May 16, 2008 § 2 Comments
My love of sports comes 100% from my dad. Not only because he explained the rules and told me the names of the players and convinced me that 10 seconds of basketball can take 25 minutes and that’s perfectly acceptable, but because he taught me unflinching loyalty, the importance of rivalry, the pride in victory and the silent, glaucoma inducing agony of defeat. He taught me that no matter how angry we get, we must never root for injuries. We can’t be happy when a Minnesota Viking is carted off on a stretcher. This is wrong…they’re just human.
Unless it’s the Packers. When it’s the Packers, it’s not unusual to hear Dad instruct the Bears to “BREAK HIS NECK” or “RIP HIS BALLS OFF” which would, I think almost certainly, draw a penalty.
Imagine then, how exciting it must have been for me at the tender age of 13 to be enmeshed in the 1985 Chicago Bears Superbowl Shuffle Almost Undefeated Season. I had a Bears sweatshirt and t-shirt that I could wear to school, but my dad had a FRIDGE jersey: number 72, with our last name across the back. There were a few Mondays throughout that season that I was allowed to wear it to school in order to show off. It was big enough back then that it hung down to my knees, but was ‘cute’ in its baggy, oversized way, making me look like a petite little flower with a burly attitude. The boys at school that never spoke to me went out of their way to compliment my outfit, to ask if I was REALLY a Bears fan (because we were in Western New York, where the miserable masses had no choice but to follow the BUFFALO BILLLS). I felt proud that I understood the game, knew the good plays, the highlights that had played out the day before. Of course, on Tuesday, I went back to being ‘that creepy nerd in the gray courdoroy blazer and ascot’.
And then, it happened. The Bears won the Superbowl and our family exploded into joy, my mom and sister and I huddled upstairs watching the game alone because mom was crazy enough to mention that the Patriots “made a nice play”, and we were all banished. My father took calls from across the country, congratulating him on the win (as if he’d coached the team, or owned it, or even played). We all went to bed happy, unaware of the battle on the horizon.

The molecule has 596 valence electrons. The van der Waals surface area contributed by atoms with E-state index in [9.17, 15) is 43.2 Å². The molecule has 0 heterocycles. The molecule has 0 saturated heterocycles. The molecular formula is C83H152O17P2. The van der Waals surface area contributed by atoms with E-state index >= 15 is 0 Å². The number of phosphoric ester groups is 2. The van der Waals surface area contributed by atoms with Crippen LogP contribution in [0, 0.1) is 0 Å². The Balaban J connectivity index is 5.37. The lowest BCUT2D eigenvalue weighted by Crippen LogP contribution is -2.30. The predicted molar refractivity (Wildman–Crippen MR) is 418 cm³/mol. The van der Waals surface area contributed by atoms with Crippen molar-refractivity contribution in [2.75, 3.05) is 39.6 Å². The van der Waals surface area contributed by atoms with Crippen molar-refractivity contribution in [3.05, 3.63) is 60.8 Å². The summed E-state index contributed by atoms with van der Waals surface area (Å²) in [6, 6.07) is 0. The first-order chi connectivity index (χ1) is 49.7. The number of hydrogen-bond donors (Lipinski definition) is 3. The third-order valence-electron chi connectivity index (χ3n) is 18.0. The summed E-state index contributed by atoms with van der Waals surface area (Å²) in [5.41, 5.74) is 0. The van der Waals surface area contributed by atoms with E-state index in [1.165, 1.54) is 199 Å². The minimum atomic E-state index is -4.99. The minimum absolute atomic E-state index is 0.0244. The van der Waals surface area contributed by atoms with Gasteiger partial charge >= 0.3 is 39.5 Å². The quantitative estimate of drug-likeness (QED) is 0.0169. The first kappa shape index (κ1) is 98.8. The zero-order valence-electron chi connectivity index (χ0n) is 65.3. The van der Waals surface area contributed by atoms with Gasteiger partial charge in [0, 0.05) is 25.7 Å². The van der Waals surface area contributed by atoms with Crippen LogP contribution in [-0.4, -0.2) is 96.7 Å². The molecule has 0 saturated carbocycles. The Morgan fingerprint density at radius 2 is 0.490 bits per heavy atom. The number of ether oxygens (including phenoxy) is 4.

I cheerfully announced that I would be wearing my dad’s jersey to school that day and was met with a wall of silence.
“No, J, you’re not. Your dad wants to wear it to work.”
I was dumbfounded. What sort of an adult wears a football jersey to the workplace? What sort of a grown up wants to show off to his friends? I explained in typical teenage hysteria how my life. would. be. over. if I didn’t wear that jersey, that JOHN VIVERITO was EXPECTING me to wear that jersey and if I didn’t well…I’d probably turn into a pillar of salt or something. My parents never fell for dramatics, and in fact would offer applause and rolled eyes in response to a long winded tantrum. My father wore the jersey to work and I lived to tell the tale after wearing a dumb old sweatshirt.
What I didn’t realize back then was that the Bears were part of his identity, part of who he was outside of “my dad, the lawn mower”. He went to work and talked about sports, had friends who knew he’d come in wearing a jersey the Monday after the Superbowl. That even when you’re forty something you like to draw attention to yourself. I was trying to take all that away from him and I’m pretty sure I told him it was ‘stupid’ for him to wear it to work, but he did it anyway.
Throughout highschool I stole his bandanas to wear in my hair, his old sweaters to wear with my old jeans, old t-shirts to sleep in, basically ransacking HIS wardrobe instead of my mothers to put together a ‘look’ that I termed “loose, baggy, and body hiding”. But it was also comfortable. My dad is a big tall guy and wearing his sweaters was like wearing a wonderful old, worn in blanket all day, wrapped up and cuddly.
I pushed him out of the way so I could have his THINGS. If HE wanted to wear his sweater it struck me as mean and selfish. I was in a wonderful world of self centeredness, where I deserved all that could make me happy.
And on the day I left for college, four states away, months until Thanksgiving, I went downstairs to get breakfast and found a gift in the living room. My dad had dressed up my favorite, Full Sized Fido Dido doll (about four feet tall) and had him sitting in the easy chair, ready to go to school with me. He was wearing my dad’s Bears Jersey, two of his bandanas and one of his sweaters. Pinned to his chest was a note that said “Do whatever you want with your life, little chucky (my nickname) but I know, writing is your true passion. Love, Dad”. I didn’t save the piece of paper, but I carry that thought with me everywhere, every day.
Someone asked me the other day if my dad sometimes does things intentionally to make people cry – the way he writes letters and signs cards and gives speeches. I said no, I think he does things intentionally to make people feel important, and to let them know how much they are loved.